Pre-Vietnam: In its own background study the Brethren Service committee noted that while the nonpayment of taxes on conscientious grounds has been a movement of the past 25 years, the concern has “a long and honorable history. Early Christians refused to pay taxes to Caesar’s pagan temple in Rome; many historic peace church members refused to pay taxes during the French and Indian wars, the Revolutionary War, and the Civil War; strugglers for independence in India, under Gandhi’s influence, refused to pay taxes to the British Empire.”
The study committee recounted a series of efforts which the Brethren Service Commission has made in seeking tax alternatives. The General Brotherhood Board had urged explorations with government “to the end that an acceptable constructive alternative be provided for all those persons who, by reason of religious training and belief, conscientiously object to the payment of that portion of income taxes going for military defense.”
At Brethren Service’s initiative, representatives of eight peace agencies, each genuinely interested in seeking a suitable tax alternative, met in in Washington, D.C., for a strategy session. The consensus was that there was little likelihood of the government’s providing a tax alternative until tax protestors and objectors created sufficient administrative difficulties that the government would decide it would be less vexing to provide a tax alternative.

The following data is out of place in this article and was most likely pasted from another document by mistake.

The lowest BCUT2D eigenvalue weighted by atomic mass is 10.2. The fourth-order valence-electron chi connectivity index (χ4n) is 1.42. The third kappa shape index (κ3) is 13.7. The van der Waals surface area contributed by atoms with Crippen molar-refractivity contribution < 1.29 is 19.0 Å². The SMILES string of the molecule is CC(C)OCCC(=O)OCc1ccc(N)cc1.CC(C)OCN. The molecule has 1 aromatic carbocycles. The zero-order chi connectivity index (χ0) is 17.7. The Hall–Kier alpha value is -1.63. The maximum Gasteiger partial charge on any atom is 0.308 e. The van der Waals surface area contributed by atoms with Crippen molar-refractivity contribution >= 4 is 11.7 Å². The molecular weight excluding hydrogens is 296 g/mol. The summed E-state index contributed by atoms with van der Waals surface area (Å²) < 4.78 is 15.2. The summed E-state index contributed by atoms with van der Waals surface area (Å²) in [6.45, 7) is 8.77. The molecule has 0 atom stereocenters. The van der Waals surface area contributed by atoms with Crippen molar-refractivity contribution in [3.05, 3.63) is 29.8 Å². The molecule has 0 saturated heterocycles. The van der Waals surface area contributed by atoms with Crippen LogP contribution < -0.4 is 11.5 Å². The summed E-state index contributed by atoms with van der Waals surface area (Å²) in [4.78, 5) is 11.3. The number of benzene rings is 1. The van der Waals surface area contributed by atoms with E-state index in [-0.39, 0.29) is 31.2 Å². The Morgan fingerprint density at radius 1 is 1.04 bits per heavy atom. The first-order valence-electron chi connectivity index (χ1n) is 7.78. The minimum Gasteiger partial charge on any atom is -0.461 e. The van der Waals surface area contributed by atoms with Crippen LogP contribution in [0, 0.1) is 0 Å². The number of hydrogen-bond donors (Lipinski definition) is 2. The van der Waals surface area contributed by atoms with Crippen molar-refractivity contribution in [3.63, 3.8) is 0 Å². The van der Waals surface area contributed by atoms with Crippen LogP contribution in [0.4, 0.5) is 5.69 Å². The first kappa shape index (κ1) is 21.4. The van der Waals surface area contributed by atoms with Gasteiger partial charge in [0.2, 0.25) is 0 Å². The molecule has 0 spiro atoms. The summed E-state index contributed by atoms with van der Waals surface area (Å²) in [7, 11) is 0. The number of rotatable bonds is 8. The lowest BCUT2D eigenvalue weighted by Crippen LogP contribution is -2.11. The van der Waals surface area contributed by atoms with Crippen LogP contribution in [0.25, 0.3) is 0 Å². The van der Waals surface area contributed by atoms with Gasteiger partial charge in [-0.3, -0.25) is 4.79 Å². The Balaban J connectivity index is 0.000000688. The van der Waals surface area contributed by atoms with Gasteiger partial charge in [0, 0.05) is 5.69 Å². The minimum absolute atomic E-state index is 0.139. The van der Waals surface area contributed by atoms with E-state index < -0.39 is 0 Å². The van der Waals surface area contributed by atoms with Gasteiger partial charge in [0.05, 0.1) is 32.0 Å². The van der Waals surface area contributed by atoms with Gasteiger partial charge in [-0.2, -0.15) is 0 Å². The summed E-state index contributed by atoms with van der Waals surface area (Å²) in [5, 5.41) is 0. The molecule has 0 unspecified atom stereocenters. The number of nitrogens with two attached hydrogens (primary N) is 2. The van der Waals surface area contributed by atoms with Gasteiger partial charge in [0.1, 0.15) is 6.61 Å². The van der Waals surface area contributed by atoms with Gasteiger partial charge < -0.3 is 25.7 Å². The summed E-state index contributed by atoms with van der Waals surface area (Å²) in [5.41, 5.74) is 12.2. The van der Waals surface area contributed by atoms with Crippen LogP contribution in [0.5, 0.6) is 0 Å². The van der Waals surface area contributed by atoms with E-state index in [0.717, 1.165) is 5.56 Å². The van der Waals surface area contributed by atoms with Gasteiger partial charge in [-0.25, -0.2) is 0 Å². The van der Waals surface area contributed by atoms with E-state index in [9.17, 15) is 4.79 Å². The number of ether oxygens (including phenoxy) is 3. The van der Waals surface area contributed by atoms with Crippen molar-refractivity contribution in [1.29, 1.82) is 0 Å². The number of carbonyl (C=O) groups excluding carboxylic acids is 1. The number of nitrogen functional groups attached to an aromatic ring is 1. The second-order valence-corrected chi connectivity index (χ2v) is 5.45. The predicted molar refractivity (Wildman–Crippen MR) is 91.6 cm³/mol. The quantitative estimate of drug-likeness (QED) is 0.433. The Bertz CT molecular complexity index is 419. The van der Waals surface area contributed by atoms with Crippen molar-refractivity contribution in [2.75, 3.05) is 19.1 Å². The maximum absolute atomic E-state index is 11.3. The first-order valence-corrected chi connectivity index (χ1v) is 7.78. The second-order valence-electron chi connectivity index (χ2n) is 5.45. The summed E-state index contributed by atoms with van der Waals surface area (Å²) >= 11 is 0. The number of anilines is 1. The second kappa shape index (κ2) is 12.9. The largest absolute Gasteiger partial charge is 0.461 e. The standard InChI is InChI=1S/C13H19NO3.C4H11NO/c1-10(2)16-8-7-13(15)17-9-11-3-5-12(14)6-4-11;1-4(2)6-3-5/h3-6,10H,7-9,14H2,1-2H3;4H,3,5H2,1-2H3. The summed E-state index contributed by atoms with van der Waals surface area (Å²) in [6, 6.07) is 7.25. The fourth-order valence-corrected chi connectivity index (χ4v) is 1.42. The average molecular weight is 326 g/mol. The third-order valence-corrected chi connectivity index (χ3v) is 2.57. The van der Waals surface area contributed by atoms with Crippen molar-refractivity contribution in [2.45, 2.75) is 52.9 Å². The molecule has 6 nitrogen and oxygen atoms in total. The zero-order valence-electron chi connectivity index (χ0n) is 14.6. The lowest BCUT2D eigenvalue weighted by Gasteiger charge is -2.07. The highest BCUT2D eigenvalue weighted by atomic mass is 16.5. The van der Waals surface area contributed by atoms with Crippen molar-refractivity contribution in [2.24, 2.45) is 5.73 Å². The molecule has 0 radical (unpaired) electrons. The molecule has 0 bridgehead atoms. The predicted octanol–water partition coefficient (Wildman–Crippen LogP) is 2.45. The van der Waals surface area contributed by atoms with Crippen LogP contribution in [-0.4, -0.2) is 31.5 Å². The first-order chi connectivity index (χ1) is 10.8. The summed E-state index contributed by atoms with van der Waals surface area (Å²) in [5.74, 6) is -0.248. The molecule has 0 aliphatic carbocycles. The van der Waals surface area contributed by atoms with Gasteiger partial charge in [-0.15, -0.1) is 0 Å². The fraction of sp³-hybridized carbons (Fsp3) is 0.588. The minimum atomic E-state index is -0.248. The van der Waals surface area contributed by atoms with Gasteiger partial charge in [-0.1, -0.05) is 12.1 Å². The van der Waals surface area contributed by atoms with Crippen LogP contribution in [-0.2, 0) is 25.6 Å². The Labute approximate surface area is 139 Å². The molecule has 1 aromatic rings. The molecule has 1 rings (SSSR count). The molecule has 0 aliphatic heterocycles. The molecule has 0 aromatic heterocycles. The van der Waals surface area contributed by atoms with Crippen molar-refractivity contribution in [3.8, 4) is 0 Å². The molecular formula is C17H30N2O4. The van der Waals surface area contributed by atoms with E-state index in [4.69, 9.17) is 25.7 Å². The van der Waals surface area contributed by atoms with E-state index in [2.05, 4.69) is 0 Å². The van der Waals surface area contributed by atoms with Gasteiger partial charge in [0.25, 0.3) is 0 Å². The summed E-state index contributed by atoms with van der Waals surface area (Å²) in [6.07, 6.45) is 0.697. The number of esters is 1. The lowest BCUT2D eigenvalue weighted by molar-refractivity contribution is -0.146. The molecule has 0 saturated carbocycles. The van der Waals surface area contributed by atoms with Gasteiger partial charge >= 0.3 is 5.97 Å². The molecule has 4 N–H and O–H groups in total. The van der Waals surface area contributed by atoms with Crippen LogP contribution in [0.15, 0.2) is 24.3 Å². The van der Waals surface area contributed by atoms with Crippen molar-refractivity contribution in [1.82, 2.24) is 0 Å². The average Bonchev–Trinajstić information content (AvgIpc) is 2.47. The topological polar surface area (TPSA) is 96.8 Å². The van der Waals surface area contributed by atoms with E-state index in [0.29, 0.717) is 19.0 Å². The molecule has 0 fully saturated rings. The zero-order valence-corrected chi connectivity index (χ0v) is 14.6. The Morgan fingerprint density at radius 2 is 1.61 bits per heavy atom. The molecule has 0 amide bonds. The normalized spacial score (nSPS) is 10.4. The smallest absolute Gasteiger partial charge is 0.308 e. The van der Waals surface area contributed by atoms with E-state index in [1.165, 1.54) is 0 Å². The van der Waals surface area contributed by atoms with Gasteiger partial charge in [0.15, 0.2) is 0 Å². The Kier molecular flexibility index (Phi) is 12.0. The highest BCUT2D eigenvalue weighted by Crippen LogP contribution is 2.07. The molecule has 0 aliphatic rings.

Subsequent efforts by a follow-up committee and other efforts in liaison with the Mennonites and the Friends proved to no avail. Legislators who had introduced measures calling for tax credits for contributions to the United Nations, which had been looked upon as possibly one alternative designation of tax funds, received little support from the public or from Congress for their proposals. In a response to a related query the Annual Conference urged Brethren Service to continue efforts to develop an acceptable proposal for an alternative tax arrangement.